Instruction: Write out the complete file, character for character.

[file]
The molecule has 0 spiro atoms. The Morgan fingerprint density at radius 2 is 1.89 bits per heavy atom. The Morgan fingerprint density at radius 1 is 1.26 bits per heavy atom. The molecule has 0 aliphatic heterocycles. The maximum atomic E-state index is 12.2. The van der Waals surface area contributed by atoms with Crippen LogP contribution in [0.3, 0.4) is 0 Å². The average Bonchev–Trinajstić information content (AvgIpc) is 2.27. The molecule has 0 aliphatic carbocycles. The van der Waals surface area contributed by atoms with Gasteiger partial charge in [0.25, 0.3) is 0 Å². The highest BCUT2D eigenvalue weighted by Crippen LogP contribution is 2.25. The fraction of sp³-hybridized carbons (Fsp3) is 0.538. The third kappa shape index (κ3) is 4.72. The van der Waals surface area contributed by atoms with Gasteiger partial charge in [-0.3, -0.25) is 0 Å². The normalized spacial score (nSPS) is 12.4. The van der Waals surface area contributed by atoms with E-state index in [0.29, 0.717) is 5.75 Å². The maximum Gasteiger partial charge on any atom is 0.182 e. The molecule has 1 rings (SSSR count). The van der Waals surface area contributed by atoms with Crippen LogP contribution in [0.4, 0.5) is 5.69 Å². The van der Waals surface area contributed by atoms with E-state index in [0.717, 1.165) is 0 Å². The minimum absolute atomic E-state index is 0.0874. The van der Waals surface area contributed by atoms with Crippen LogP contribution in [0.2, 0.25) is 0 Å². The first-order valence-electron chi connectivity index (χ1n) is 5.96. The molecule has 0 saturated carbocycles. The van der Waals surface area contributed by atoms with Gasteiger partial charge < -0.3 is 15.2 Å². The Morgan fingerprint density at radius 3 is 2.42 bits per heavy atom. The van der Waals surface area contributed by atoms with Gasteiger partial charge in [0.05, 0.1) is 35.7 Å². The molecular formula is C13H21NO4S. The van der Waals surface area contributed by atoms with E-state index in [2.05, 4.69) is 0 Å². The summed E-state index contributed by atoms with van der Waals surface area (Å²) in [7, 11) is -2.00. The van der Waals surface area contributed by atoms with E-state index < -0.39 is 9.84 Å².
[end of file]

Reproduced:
The molecule has 0 spiro atoms. The Morgan fingerprint density at radius 2 is 1.89 bits per heavy atom. The Morgan fingerprint density at radius 1 is 1.26 bits per heavy atom. The molecule has 0 aliphatic heterocycles. The maximum atomic E-state index is 12.2. The van der Waals surface area contributed by atoms with Crippen LogP contribution in [0.3, 0.4) is 0 Å². The average Bonchev–Trinajstić information content (AvgIpc) is 2.27. The molecule has 0 aliphatic carbocycles. The van der Waals surface area contributed by atoms with Gasteiger partial charge in [0.25, 0.3) is 0 Å². The highest BCUT2D eigenvalue weighted by Crippen LogP contribution is 2.25. The fraction of sp³-hybridized carbons (Fsp3) is 0.538. The third kappa shape index (κ3) is 4.72. The van der Waals surface area contributed by atoms with Gasteiger partial charge in [-0.3, -0.25) is 0 Å². The normalized spacial score (nSPS) is 12.4. The van der Waals surface area contributed by atoms with E-state index in [0.29, 0.717) is 5.75 Å². The maximum Gasteiger partial charge on any atom is 0.182 e. The molecule has 1 rings (SSSR count). The van der Waals surface area contributed by atoms with Crippen LogP contribution in [0.4, 0.5) is 5.69 Å². The van der Waals surface area contributed by atoms with E-state index in [0.717, 1.165) is 0 Å². The minimum absolute atomic E-state index is 0.0874. The van der Waals surface area contributed by atoms with Crippen LogP contribution in [0.2, 0.25) is 0 Å². The first-order valence-electron chi connectivity index (χ1n) is 5.96. The molecule has 0 saturated carbocycles. The van der Waals surface area contributed by atoms with Gasteiger partial charge < -0.3 is 15.2 Å². The Morgan fingerprint density at radius 3 is 2.42 bits per heavy atom. The van der Waals surface area contributed by atoms with Gasteiger partial charge in [0.05, 0.1) is 35.7 Å². The molecular formula is C13H21NO4S. The van der Waals surface area contributed by atoms with E-state index in [2.05, 4.69) is 0 Å². The summed E-state index contributed by atoms with van der Waals surface area (Å²) in [7, 11) is -2.00. The van der Waals surface area contributed by atoms with E-state index < -0.39 is 9.84 Å².